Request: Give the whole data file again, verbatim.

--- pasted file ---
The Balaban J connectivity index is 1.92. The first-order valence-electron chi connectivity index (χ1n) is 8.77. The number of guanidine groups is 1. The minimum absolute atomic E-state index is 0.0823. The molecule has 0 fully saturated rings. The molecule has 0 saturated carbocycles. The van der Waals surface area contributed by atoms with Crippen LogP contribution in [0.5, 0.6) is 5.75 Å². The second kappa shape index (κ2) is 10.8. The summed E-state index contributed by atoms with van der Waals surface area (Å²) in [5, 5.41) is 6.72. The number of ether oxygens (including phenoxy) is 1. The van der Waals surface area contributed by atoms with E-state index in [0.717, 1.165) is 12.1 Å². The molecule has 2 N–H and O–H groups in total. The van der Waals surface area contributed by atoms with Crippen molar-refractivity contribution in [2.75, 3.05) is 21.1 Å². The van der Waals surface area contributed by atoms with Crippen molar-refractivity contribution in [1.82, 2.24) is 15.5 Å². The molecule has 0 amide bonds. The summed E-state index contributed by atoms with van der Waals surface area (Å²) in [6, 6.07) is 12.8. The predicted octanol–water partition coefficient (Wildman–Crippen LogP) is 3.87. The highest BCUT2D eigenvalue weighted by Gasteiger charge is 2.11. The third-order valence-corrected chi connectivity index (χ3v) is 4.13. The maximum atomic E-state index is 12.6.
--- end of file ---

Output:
The Balaban J connectivity index is 1.92. The first-order valence-electron chi connectivity index (χ1n) is 8.77. The number of guanidine groups is 1. The minimum absolute atomic E-state index is 0.0823. The molecule has 0 fully saturated rings. The molecule has 0 saturated carbocycles. The van der Waals surface area contributed by atoms with Crippen LogP contribution in [0.5, 0.6) is 5.75 Å². The second kappa shape index (κ2) is 10.8. The summed E-state index contributed by atoms with van der Waals surface area (Å²) in [5, 5.41) is 6.72. The number of ether oxygens (including phenoxy) is 1. The van der Waals surface area contributed by atoms with E-state index in [0.717, 1.165) is 12.1 Å². The molecule has 2 N–H and O–H groups in total. The van der Waals surface area contributed by atoms with Crippen molar-refractivity contribution in [2.75, 3.05) is 21.1 Å². The van der Waals surface area contributed by atoms with Crippen molar-refractivity contribution in [1.82, 2.24) is 15.5 Å². The molecule has 0 amide bonds. The summed E-state index contributed by atoms with van der Waals surface area (Å²) in [6, 6.07) is 12.8. The predicted octanol–water partition coefficient (Wildman–Crippen LogP) is 3.87. The highest BCUT2D eigenvalue weighted by Gasteiger charge is 2.11. The third-order valence-corrected chi connectivity index (χ3v) is 4.13. The maximum atomic E-state index is 12.6.